One of the most common questions that I get asked on social media and e-mail is when will Texas reform its marijuana laws? Some of the hardest working marijuana activists are in Texas. I have watched their efforts over the years, and I am always blown away by how passionate they are, especially with the DFW NORML chapter. Unfortunately, reforming marijuana laws in Texas is a bit harder than the states that have already reformed their cannabis laws. That’s because Texas doesn’t have a citizen initiative process.
In some states, citizens are able to gather signatures and submit them to the state for validation. If enough signatures are gathered, marijuana reform is placed on the ballot. That’s how most states have legalized their marijuana laws. Unfortunately that is not an option for Texas. All roads to marijuana reform in Texas must go through the Texas Legislature. Today is the first day that bills can be filed for the upcoming session, and I’m happy to say, a marijuana decriminalization bill has already been introduced. Below is a legislative alert that I received today from the Marijuana Policy Project:
Today was the first day bills could be filed in Texas for the 2017 legislative session, and Rep. Joe Moody (D-El Paso) didn’t waste any time! He introduced HB 81, which would replace possible arrests and jail time with a civil fine for low-level possession of marijuana. As a former prosecutor and the current Vice Chairman of the Criminal Jurisprudence Committee, Rep. Moody is a champion of sensible marijuana policy because he, like you, has seen how current laws are failing our communities.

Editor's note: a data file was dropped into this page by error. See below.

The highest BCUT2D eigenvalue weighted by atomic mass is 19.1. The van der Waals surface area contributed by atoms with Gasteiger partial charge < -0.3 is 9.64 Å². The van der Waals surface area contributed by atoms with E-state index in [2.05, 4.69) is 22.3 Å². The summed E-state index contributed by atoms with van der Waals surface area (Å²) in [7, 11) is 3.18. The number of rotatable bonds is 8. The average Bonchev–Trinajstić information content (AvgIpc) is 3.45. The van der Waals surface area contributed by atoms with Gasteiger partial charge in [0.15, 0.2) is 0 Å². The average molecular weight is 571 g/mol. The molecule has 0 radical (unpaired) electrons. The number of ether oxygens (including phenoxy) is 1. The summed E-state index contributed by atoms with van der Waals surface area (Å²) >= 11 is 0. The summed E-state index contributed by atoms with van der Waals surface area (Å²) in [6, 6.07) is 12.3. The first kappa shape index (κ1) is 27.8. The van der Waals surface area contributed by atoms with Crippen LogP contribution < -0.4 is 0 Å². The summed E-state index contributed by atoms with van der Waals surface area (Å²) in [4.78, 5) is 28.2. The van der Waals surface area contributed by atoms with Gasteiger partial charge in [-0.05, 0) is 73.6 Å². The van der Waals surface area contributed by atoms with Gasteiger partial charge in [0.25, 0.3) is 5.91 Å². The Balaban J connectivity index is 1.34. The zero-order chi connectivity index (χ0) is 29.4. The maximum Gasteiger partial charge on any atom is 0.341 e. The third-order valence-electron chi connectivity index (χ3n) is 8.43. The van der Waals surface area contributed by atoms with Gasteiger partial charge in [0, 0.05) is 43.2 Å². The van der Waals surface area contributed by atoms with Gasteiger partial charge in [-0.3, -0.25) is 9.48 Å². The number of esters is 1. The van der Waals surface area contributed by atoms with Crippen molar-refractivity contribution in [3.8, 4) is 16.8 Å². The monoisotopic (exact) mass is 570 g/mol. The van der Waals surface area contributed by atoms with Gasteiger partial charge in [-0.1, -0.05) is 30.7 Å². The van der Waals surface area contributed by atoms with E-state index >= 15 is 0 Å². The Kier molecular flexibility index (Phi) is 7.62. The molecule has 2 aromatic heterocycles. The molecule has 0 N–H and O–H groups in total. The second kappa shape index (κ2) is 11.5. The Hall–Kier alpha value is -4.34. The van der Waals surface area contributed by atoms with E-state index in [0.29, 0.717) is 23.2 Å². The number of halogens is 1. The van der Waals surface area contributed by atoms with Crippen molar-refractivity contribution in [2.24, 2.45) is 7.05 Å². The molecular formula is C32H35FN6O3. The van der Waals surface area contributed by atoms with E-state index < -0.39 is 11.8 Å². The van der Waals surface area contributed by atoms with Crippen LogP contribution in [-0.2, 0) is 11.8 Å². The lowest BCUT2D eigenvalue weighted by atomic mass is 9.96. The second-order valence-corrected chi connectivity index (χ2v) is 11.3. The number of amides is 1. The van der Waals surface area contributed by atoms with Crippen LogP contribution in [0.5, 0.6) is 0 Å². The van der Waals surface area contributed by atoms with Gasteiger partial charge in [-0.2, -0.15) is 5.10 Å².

In addition to preventing arrests and traumatic incarceration, reducing possession to a civil penalty would stop marking marijuana consumers for life with a devastating criminal record that can derail dreams. Collateral consequences from a conviction include limiting access to higher education, employability, and occupational licensing — plus, it results in the automatic suspension of a person’s drivers license. These penalties are harsh and unreasonable. Tell your legislators it’s time for a change!
Please share this with your friends and family members who are interested in seeing more sensible marijuana policies instituted in Texas.
If you live in Texas, you are going to want to hit your Representatives with the facts. When you contact them be polite and to the point, and provide as much solid info as you can. Anecdotal information only goes so far. Being logical and effective with your approach, and let your Representatives know that arresting people for marijuana is bad public policy. Decriminalization is not as good as legalization, but it’s certainly better than making people criminals for possession. Currently in Texas possession of less than 2 ounces of marijuana is a misdemeanor punishable by up to 180 days in jail and a $2,000 fine.